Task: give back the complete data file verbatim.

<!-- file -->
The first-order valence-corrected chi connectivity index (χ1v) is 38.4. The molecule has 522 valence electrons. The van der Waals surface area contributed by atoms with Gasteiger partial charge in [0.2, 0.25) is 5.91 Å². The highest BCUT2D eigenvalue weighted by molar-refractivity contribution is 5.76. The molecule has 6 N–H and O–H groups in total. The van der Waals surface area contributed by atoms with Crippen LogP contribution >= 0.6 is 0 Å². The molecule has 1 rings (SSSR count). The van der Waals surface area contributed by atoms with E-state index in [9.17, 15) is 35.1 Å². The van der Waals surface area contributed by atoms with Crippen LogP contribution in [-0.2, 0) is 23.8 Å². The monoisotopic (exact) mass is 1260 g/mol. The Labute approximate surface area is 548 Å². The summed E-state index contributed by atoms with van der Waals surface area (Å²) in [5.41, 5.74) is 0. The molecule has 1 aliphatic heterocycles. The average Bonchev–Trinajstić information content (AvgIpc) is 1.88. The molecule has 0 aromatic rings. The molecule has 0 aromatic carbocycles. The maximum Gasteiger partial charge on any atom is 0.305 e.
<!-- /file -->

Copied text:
The first-order valence-corrected chi connectivity index (χ1v) is 38.4. The molecule has 522 valence electrons. The van der Waals surface area contributed by atoms with Gasteiger partial charge in [0.2, 0.25) is 5.91 Å². The highest BCUT2D eigenvalue weighted by molar-refractivity contribution is 5.76. The molecule has 6 N–H and O–H groups in total. The van der Waals surface area contributed by atoms with Crippen LogP contribution >= 0.6 is 0 Å². The molecule has 1 rings (SSSR count). The van der Waals surface area contributed by atoms with E-state index in [9.17, 15) is 35.1 Å². The van der Waals surface area contributed by atoms with Crippen LogP contribution in [-0.2, 0) is 23.8 Å². The monoisotopic (exact) mass is 1260 g/mol. The Labute approximate surface area is 548 Å². The summed E-state index contributed by atoms with van der Waals surface area (Å²) in [5.41, 5.74) is 0. The molecule has 1 aliphatic heterocycles. The average Bonchev–Trinajstić information content (AvgIpc) is 1.88. The molecule has 0 aromatic rings. The molecule has 0 aromatic carbocycles. The maximum Gasteiger partial charge on any atom is 0.305 e.